Books : reviews

Robert Shearman, Toby Hadoke.
Running Through Corridors: volume 1: the 60s.
Mad Norweigan Press. 2010

rating : 3.5 : worth reading
review : 28 December 2021

In Running Through Corridors, two Doctor Who lovers of old – Robert Shearman and Toby Hadoke – embark on an epic quest of friendship: spend the “gap year” of 2009 (when Doctor Who consisted of a handful of specials rather than a full season) re-watching the whole of Who two episodes a day, every day, from the show’s start in 1963 and ending with David Tennant’s swan song on New Year’s, 2010.

This three-volume series contains Shearman and Hadoke’s diary of that experience – a grand opus of their wry observations about the show, their desire to see the good in every story, and their chronicle of the real-life changes to Who in that year.

We have been watching the old Doctor Who episodes (those that have survived) from the beginning. It seemed like the right thing to do to read this book in parallel, as Robert and Toby do the same thing (only moreso: also listening to the soundtracks of the missing episodes), appreciating their commentary in the context of having just watched the same episodes ourselves.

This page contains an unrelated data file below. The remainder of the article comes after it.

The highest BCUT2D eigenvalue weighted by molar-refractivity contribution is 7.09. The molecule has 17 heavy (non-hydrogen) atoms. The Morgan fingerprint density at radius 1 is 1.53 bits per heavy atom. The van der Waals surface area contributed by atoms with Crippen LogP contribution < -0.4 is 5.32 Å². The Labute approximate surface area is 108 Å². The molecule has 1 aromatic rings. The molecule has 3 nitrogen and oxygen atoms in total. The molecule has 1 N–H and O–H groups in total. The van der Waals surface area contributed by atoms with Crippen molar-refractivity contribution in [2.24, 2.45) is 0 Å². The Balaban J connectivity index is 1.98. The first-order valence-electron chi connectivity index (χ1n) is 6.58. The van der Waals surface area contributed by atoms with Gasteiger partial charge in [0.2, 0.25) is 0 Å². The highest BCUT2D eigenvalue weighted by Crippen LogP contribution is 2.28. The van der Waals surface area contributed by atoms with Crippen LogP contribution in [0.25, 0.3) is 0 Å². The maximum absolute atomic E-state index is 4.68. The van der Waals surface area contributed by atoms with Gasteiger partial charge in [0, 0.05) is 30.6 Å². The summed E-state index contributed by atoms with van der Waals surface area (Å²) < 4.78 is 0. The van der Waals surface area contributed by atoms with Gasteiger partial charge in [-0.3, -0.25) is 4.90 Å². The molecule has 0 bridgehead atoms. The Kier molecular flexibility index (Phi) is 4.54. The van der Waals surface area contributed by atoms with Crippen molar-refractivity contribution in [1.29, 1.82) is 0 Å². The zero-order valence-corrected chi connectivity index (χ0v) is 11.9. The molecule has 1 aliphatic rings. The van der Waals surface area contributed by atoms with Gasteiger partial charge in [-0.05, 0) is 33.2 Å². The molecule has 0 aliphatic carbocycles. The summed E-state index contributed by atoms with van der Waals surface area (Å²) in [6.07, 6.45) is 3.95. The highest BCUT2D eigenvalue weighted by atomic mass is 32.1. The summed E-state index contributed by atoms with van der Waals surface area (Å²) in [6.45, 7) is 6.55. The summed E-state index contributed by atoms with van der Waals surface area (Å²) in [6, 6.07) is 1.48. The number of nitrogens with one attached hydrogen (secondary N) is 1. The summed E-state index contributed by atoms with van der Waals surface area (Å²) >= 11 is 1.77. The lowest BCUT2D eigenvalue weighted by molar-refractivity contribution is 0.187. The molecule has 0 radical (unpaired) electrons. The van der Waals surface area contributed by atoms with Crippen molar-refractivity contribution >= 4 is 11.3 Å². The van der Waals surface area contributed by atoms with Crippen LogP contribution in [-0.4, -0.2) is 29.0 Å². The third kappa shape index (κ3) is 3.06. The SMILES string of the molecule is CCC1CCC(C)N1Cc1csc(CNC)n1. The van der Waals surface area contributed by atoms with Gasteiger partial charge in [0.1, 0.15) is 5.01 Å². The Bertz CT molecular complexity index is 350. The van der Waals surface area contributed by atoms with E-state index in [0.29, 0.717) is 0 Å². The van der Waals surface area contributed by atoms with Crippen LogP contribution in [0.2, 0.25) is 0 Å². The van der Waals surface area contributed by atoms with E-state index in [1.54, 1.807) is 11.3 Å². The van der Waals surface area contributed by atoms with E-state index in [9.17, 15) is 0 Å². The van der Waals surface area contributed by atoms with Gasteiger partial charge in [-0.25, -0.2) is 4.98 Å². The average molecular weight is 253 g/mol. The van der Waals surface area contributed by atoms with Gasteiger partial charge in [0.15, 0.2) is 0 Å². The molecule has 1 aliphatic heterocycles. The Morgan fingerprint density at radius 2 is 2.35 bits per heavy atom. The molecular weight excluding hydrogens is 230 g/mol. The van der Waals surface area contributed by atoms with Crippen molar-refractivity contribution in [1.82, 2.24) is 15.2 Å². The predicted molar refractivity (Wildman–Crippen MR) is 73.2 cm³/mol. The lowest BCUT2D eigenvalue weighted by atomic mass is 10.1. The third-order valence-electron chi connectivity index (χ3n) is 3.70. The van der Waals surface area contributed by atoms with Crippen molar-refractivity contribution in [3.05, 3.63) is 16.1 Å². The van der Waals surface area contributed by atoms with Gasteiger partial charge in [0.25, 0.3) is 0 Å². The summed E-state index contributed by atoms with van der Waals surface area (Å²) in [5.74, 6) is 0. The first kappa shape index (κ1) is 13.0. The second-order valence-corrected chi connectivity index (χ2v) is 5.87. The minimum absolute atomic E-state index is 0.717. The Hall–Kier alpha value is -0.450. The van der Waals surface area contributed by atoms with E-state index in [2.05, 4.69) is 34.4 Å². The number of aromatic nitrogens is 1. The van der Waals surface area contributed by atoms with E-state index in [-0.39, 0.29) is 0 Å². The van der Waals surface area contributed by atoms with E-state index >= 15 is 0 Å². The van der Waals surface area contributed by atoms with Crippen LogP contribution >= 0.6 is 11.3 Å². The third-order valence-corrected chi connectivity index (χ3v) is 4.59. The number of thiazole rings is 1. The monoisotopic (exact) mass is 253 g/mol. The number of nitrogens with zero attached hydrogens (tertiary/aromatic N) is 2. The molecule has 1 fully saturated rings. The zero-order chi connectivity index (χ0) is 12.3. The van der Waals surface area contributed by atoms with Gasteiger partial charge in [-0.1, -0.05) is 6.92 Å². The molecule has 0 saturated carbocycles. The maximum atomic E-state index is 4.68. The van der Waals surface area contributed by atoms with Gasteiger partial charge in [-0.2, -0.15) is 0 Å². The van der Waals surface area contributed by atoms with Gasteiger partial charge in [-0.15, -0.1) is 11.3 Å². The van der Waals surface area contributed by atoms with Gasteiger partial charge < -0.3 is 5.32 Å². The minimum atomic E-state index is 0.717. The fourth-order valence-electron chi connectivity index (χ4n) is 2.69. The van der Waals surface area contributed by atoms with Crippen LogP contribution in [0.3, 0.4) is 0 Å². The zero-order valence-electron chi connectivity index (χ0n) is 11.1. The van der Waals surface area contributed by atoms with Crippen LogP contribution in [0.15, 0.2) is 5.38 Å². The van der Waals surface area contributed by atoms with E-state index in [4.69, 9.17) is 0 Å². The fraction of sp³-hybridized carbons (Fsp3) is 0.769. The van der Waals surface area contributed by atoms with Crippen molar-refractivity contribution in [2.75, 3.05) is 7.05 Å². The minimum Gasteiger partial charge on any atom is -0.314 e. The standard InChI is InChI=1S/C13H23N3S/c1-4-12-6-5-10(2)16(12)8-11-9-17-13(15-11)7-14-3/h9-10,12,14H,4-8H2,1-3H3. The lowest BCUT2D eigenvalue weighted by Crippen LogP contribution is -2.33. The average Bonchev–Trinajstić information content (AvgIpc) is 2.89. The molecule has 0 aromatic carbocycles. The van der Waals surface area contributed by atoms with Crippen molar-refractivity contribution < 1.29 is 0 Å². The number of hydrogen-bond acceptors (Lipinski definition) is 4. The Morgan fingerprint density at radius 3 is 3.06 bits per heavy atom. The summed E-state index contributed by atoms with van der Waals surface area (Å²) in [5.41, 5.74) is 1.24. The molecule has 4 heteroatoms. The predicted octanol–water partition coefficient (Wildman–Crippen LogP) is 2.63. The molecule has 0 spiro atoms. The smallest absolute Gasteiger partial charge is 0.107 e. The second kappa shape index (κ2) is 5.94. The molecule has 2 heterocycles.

The authors are two fans with an encyclopaedic knowledge of the show, and a deep and abiding love and appreciation for it, full of corridors and daft scripts as it is. The entries aren’t summaries of the episodes – they assume you know what happens – but instead are critiques of the scripts, acting, and direction, and discussion of how the show is evolving.

I’m not sure how interesting this would be if I hadn’t just seen the actual episodes: the ones we didn’t watch because they have been wiped were somewhat less interesting to read about, but also frustrating where the authors waxed lyrical about the story. I did enjoy the insights into some of the more obscure nooks and crannies of the episodes.

Toby Hadoke, Robert Shearman.
Running Through Corridors: volume 2: the 70s.
Mad Norweigan Press. 2016